The essays collected in this special issue challenge the framework of a “new Cold War” between the US and China in historical and contemporary perspective and evaluate the antagonisms in the context of the current global capitalist economy.
During the February impeachment trial of Donald J. Trump, performed on the floor of the United States Senate, David Schoen, the nth-hour rent-a-lawyer hired by the former President to defend him, brandished in one hand Mao’s “Little Red Book” while declaiming that the proceedings were a sham, an unconstitutional partisan attack motivated by hatred and lust. (dailymail.co.uk, 10 Feb 2021, by Geoff Earle) This vignette evokes the old Cold War while also suggesting that we have exited that era and perhaps entered a new one. …
Let us recall: in the old Cold War, Mao’s Little Red Book actually signified something. Waved all over China by passionate youths, it conjured a sense of anti-capitalist revolutionary fervor; wherever it traveled – to France, to Tanzania, and elsewhere – the Little Red Book was a potent symbol of revolt against the establishment of a single global capitalist order. It would have been too incendiary as a “spiritual atom bomb” to bring onto the US Senate Floor. Indeed, some of the US’s proclaimed major internal enemies of that time, such as the Black Panthers – surveilled by the very reviled alphabet agencies that are now burnishing their credibility for defending “our” democracy against the January 6th mob – were deriving extraordinarily radical practical social and political lessons from Mao’s Little Red Book and Chinese revolutionary practice (e.g. building community kitchens, neighborhood medical clinics, professing gender equity, race- and history-identification with colonized peoples resisting American/imperialist occupation, among others). The Panthers were also selling on Oakland street corners endless numbers of Little Red Books, obtained for free from communist-friendly organizations, to subsidize their community organizing and anti-colonial revolutionary movement. The old Cold War, as Dai Jinhua reminds us in her essay, was not merely a superpower contest, it was a global division that would not take the universalization of capitalist relations for granted. By contrast, today, at the dawn of what is being called a new cold war, capitalism is our global present and Mao’s Little Red Book only can be used as a startling visual prop in “a tale told by an idiot, full of sound and fury, signifying nothing.” It has become an empty symbolic, perhaps only scaring some of the straw men roaming the Capital searching endlessly for some courage or conviction.
A small curiosity: where did Schoen get that book? Was it hanging out on his shelf at home or at the office? Was he or an aide of his once in a university class – such as one of ours? – in which Mao/modern China was a topic of learning? Or, did Schoen or some lackey have Amazon Prime rush him overnight a plastic knockoff so he could emulate the Joe McCarthy Wheeling moment on the Senate floor? When is a prop just a prop? Is Mao a desire or a fetish?
The impeachment trial in February 2021 was organized around Trump’s culpability for the incitement of the violent uprising of January 6, the attempt to stage a coup against the procedural validation of the legitimacy of president-elect Joe Biden. As Josiah Colt, who sat in VP Mike Pence’s chair in the Capitol on that fateful day, announced on his Facebook page, “It’s time to fight for the freedom of this country [USA] from getting bulldozed by the domestic terrorists in office pushing Chinese communist agendas and ideology while stripping our freedoms away one by one.” (Cited from Colt’s FB page by www.eastidahonews.com, published at 7pm 1/7/21/updated at 7:16pm 1/7/21).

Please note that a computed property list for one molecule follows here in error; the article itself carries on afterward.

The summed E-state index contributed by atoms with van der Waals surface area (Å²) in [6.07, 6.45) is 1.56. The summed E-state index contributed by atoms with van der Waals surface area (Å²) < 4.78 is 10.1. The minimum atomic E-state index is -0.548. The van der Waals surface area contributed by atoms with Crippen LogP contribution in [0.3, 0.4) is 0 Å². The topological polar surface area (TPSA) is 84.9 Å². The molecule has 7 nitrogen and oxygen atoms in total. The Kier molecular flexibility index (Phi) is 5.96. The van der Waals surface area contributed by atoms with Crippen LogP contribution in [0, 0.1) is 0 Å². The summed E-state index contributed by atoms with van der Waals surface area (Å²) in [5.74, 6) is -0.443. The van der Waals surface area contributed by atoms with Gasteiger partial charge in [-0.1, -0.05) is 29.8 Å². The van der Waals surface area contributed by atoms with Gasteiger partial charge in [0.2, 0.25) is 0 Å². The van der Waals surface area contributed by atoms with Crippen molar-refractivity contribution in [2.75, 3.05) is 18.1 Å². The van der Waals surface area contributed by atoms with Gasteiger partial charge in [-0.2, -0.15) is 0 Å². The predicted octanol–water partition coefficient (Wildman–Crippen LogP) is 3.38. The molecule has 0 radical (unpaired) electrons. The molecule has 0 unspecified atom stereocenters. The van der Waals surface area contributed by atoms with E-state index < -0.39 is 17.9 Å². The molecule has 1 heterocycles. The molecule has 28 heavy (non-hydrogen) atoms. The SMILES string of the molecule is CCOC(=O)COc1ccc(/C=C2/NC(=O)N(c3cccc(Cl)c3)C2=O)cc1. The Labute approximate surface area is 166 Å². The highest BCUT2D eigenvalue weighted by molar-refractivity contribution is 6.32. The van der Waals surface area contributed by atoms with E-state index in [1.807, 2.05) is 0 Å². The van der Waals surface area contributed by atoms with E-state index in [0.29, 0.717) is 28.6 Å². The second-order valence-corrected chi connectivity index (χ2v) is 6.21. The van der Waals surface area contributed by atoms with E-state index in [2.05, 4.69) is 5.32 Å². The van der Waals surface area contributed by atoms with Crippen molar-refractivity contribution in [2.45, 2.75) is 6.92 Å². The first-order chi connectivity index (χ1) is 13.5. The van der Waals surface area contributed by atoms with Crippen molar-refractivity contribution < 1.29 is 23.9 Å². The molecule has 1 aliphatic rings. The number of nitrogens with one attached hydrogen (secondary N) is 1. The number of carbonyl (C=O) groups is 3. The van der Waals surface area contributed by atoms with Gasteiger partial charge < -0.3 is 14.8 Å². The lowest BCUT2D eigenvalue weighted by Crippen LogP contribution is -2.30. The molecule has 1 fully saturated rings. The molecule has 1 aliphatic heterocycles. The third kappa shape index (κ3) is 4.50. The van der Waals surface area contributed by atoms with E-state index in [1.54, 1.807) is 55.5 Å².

In light of Schoen, Colt and others, we can ask: how is it plausible in today’s world to accuse neoliberal Democrats and their Republican enablers in the United States Congress of “pushing Chinese communist agendas and ideology”? What is the through line that allows Colt and Schoen to parade Chinese communism/ Maoism/Marx as the external and internal enemy today? What ghostly haunting makes this possible?
While we would suggest that no amount of somersaulting would make this a plausible position in a rational world—Gustavo Oliveira’s essay on Brazil and Bolsonaro in this collection masterfully articulates this point—nevertheless we must take seriously that this form of fantastical ideation is a fragment of a thought experiment that evidently has escaped the right-wing think tank laboratory in which it was hatched and has become toxically virulent in widening sectors of the far-right, middle-right, mild-right, liberal-right, and even some places on the so-called “left” in American and other societies. We naturally cannot address what might lead particular people to believe, mouth, or performatively espouse these kinds of fantastical non-sequiturs as if they corresponded to something real. However, in the series of short essays collected here, we invited a selection of scholars to think about what a “new cold war” (between the US and the PRC) in rhetoric, thinking, and practice might mean for our contemporary world, or even whether such a designation is adequate to the moment. In their analyses we might begin to find some ways to address our current global crisis.
If we are truly facing the prospect of a “new” Cold War, then maybe the first question we need to ask is what makes the present situation different (or similar) to the “old” Cold War. References to the Little Red Book, Maoist Chinese Communist plots, devious ideological implants, and fear of a communist autocracy purportedly setting in motion some form of “domino” effect could lead us easily to assume that this is simply another case of something appearing “first as tragedy then as farce.” And to be sure there is plenty farcical in the current discourse on “China,” as the coup attempt and Trump impeachment trial exemplify.